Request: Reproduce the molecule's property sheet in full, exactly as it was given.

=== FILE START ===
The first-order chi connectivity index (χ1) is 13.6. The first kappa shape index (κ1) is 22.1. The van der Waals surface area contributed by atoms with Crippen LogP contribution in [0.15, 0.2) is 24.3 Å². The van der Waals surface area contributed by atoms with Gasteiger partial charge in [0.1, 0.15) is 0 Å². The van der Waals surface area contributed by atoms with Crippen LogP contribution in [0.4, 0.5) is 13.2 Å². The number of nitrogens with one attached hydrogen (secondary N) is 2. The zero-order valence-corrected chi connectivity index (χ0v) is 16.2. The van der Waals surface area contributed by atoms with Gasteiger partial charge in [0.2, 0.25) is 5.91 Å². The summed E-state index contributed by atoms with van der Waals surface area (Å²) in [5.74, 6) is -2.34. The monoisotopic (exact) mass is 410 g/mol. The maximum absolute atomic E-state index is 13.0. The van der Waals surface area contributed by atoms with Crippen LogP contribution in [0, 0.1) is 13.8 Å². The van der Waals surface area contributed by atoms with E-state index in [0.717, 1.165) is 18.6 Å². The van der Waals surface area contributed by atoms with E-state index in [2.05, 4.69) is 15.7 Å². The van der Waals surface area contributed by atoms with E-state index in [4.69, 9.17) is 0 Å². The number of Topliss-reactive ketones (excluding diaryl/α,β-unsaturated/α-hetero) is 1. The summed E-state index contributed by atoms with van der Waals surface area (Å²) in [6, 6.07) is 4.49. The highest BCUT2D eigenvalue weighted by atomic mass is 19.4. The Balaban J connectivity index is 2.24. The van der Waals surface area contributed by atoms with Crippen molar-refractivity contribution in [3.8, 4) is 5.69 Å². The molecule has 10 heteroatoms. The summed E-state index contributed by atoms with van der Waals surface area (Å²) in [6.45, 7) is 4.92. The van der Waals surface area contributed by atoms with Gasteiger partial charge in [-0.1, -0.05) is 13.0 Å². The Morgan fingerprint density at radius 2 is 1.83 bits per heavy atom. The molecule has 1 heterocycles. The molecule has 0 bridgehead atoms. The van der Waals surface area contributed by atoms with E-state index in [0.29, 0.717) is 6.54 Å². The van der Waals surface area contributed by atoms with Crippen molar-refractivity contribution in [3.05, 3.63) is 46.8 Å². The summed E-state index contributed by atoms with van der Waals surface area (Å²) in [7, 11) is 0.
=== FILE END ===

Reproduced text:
The first-order chi connectivity index (χ1) is 13.6. The first kappa shape index (κ1) is 22.1. The van der Waals surface area contributed by atoms with Crippen LogP contribution in [0.15, 0.2) is 24.3 Å². The van der Waals surface area contributed by atoms with Gasteiger partial charge in [0.1, 0.15) is 0 Å². The van der Waals surface area contributed by atoms with Crippen LogP contribution in [0.4, 0.5) is 13.2 Å². The number of nitrogens with one attached hydrogen (secondary N) is 2. The zero-order valence-corrected chi connectivity index (χ0v) is 16.2. The van der Waals surface area contributed by atoms with Gasteiger partial charge in [0.2, 0.25) is 5.91 Å². The summed E-state index contributed by atoms with van der Waals surface area (Å²) in [5.74, 6) is -2.34. The monoisotopic (exact) mass is 410 g/mol. The maximum absolute atomic E-state index is 13.0. The van der Waals surface area contributed by atoms with Crippen LogP contribution in [0, 0.1) is 13.8 Å². The van der Waals surface area contributed by atoms with E-state index in [0.717, 1.165) is 18.6 Å². The van der Waals surface area contributed by atoms with E-state index in [2.05, 4.69) is 15.7 Å². The van der Waals surface area contributed by atoms with E-state index in [4.69, 9.17) is 0 Å². The number of Topliss-reactive ketones (excluding diaryl/α,β-unsaturated/α-hetero) is 1. The summed E-state index contributed by atoms with van der Waals surface area (Å²) in [6, 6.07) is 4.49. The highest BCUT2D eigenvalue weighted by atomic mass is 19.4. The Balaban J connectivity index is 2.24. The van der Waals surface area contributed by atoms with Crippen molar-refractivity contribution in [3.8, 4) is 5.69 Å². The molecule has 10 heteroatoms. The summed E-state index contributed by atoms with van der Waals surface area (Å²) in [6.45, 7) is 4.92. The van der Waals surface area contributed by atoms with Gasteiger partial charge in [-0.1, -0.05) is 13.0 Å². The Morgan fingerprint density at radius 2 is 1.83 bits per heavy atom. The molecule has 1 heterocycles. The molecule has 0 bridgehead atoms. The van der Waals surface area contributed by atoms with E-state index in [0.29, 0.717) is 6.54 Å². The van der Waals surface area contributed by atoms with Crippen molar-refractivity contribution in [3.05, 3.63) is 46.8 Å². The summed E-state index contributed by atoms with van der Waals surface area (Å²) in [7, 11) is 0.